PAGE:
Dawgs claims Crocs violates the Sherman Antitrust Act by eliminating competitors through bogus patent lawsuits. It sued Crocs on Wednesday.
“Crocs has monopolized, or at least attempted to monopolize, the market for EVA clog-type footwear products by first accumulating a number of patents, no matter how weak or narrow, and then asserting these patent rights far beyond the narrow scope of the actual patent claims through instituting a series of sham lawsuits in order to slowly litigate its competition out of the market,” the complaint states. “These ill-founded, bad-faith patent infringement actions, and other accompanying anticompetitive conduct, constitute violations of the antitrust laws.”
Dawgs, which makes a lower-priced alternative to Crocs, claims Crocs engaged in a “multifaceted anticompetitive scheme” to stop it from selling its products in the United States by obtaining “fraudulently procured patents” and filing “sham patent” suits against Dawgs and other competitors to win a general exclusion order stopping the importation of competing products and “threatening or actually refusing to deal with distributors or others carrying Dawgs’ footwear.”
“As a consequence of Crocs’ conduct, competition in this product market has been suppressed and virtually eliminated, and consumers in this market have suffered a loss of choice and consumers have been required to pay higher, supracompetitive prices for EVA clog-type footwear to Crocs than would otherwise be the case in a properly functioning and competitive market. The competitive market and American consumers have suffered antitrust injury by reason of Crocs’ unlawful, exclusionary and trade-restraining conduct,” according to the complaint.
Crocs entered the EVA clog-type shoes market in 2001. Dawgs claims it did so by marketing a shoe originally manufactured and distributed by Canadian company Foam Creations in 1999. Foam Creations in 2000 obtained the rights to the design from its creator, Ettore Battiston and the Italian plastics-design company L’Artigiana Stampi, the complaint states.
Despite Foam Creations’ being the first to manufacture and sell the shoes, Dawgs claims, “Since 2002, CROCS has been misleading the public and consumers by claiming that their footwear is made of an exclusive and proprietary closed-cell resin that they call ‘Croslite,’ when, in fact, ‘Croslite’ is merely the common ethyl vinyl acetate used by many footwear companies around the world.”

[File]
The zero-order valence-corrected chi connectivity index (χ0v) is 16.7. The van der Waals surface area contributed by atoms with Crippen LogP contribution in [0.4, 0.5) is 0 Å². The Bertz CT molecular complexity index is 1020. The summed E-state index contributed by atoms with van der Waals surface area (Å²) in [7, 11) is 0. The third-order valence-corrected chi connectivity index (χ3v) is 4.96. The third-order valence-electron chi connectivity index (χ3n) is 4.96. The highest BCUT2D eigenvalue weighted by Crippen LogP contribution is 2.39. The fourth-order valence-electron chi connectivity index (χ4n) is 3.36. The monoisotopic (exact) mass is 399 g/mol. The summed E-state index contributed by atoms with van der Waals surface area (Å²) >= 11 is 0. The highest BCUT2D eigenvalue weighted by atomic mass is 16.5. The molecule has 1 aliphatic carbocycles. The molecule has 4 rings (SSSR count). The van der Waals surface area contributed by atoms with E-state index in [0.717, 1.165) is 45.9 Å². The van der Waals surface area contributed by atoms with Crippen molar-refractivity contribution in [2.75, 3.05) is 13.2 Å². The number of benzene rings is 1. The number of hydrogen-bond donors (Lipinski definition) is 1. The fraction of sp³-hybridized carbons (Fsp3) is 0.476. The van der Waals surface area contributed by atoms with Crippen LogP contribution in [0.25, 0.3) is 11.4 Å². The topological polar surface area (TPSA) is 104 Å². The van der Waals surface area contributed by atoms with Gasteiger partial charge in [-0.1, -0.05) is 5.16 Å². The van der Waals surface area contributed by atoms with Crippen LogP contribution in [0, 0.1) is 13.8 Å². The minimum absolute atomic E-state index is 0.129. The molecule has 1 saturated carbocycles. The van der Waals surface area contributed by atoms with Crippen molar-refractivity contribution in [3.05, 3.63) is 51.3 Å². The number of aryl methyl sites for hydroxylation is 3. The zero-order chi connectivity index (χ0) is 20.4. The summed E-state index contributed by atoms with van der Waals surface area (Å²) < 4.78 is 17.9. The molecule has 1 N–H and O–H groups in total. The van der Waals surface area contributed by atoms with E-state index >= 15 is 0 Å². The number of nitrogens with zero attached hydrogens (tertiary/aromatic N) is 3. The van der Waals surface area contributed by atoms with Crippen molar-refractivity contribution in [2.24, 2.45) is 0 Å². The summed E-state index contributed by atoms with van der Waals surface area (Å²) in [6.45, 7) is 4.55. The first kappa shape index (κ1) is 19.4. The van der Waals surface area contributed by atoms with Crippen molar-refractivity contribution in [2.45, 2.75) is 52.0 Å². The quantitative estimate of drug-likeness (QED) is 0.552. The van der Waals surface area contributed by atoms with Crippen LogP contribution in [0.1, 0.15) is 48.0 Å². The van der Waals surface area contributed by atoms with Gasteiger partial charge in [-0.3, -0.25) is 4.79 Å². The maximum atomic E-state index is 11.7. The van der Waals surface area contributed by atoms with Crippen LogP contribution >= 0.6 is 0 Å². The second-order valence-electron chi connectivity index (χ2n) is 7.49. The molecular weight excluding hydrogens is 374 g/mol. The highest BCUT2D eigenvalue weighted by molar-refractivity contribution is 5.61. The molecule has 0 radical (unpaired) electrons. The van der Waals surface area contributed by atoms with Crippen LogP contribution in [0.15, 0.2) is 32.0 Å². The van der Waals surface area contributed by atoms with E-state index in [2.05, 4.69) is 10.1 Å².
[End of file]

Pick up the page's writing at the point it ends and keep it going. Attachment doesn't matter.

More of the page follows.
Crocs in 2006 fraudulently obtained two U.S. patents “after submitting diagrams and descriptions of the Original EVA Clog as designed by Battiston and manufactured since at least as early as 1999,” Dawgs says in the complaint.
“Each and every functional feature disclosed in the patent application, except the heel strap, already existed in the original EVA clog, which had been designed, manufactured and sold long prior to … Crocs ‘discovering’ the shoe in 2001.”
Dawgs claims the United States is the only nation to grant a patent to Crocs because of the “well-known existence of prior sales, the widely recognized existence of prior art and the established identity of the true and proper inventorship and origin of the shoe.”
After getting the patents, Dawgs says, Crocs sought a general exclusion order “banning the importation and sale of EVA clog products based on patents that Crocs clearly knew at the time to be invalid and unenforceable.”
Dawgs wants Crocs enjoined from violating the Sherman Antitrust Act, and from actual monopolization and attempts to monopolize the market. It also seeks damages for intentional interference with contract and with prospective economic advantage, and unfair trade.
Dawgs is represented by Brian J. Elliott.
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